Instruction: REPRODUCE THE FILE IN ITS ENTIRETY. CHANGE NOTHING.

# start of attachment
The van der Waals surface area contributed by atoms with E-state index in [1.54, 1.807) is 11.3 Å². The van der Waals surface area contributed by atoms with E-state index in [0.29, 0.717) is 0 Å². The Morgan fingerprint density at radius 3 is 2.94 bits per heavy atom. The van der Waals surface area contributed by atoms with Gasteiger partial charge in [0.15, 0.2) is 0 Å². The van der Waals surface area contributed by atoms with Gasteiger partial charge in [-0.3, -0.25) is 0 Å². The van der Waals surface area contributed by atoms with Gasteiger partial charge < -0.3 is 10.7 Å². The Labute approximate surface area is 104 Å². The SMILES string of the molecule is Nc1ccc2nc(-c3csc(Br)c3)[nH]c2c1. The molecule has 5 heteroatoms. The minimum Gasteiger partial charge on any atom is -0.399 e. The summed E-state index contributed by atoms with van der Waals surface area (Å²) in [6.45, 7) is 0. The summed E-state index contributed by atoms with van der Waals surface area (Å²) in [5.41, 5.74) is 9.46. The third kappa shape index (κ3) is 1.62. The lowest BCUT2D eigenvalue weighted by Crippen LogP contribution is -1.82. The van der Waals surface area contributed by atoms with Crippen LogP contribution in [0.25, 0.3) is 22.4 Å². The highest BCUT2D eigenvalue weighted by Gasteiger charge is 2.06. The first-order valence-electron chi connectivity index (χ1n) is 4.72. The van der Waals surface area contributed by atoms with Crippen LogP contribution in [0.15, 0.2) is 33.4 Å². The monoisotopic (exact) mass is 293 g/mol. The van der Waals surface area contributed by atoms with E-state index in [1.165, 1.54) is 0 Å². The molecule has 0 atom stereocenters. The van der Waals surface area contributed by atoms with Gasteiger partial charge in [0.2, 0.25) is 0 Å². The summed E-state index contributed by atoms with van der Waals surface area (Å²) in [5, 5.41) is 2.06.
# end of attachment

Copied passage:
The van der Waals surface area contributed by atoms with E-state index in [1.54, 1.807) is 11.3 Å². The van der Waals surface area contributed by atoms with E-state index in [0.29, 0.717) is 0 Å². The Morgan fingerprint density at radius 3 is 2.94 bits per heavy atom. The van der Waals surface area contributed by atoms with Gasteiger partial charge in [0.15, 0.2) is 0 Å². The van der Waals surface area contributed by atoms with Gasteiger partial charge in [-0.3, -0.25) is 0 Å². The van der Waals surface area contributed by atoms with Gasteiger partial charge < -0.3 is 10.7 Å². The Labute approximate surface area is 104 Å². The SMILES string of the molecule is Nc1ccc2nc(-c3csc(Br)c3)[nH]c2c1. The molecule has 5 heteroatoms. The minimum Gasteiger partial charge on any atom is -0.399 e. The summed E-state index contributed by atoms with van der Waals surface area (Å²) in [6.45, 7) is 0. The summed E-state index contributed by atoms with van der Waals surface area (Å²) in [5.41, 5.74) is 9.46. The third kappa shape index (κ3) is 1.62. The lowest BCUT2D eigenvalue weighted by Crippen LogP contribution is -1.82. The van der Waals surface area contributed by atoms with Crippen LogP contribution in [0.25, 0.3) is 22.4 Å². The highest BCUT2D eigenvalue weighted by Gasteiger charge is 2.06. The first-order valence-electron chi connectivity index (χ1n) is 4.72. The van der Waals surface area contributed by atoms with Crippen LogP contribution in [0.15, 0.2) is 33.4 Å². The monoisotopic (exact) mass is 293 g/mol. The van der Waals surface area contributed by atoms with E-state index in [1.165, 1.54) is 0 Å². The molecule has 0 atom stereocenters. The van der Waals surface area contributed by atoms with Gasteiger partial charge in [0.2, 0.25) is 0 Å². The summed E-state index contributed by atoms with van der Waals surface area (Å²) in [5, 5.41) is 2.06.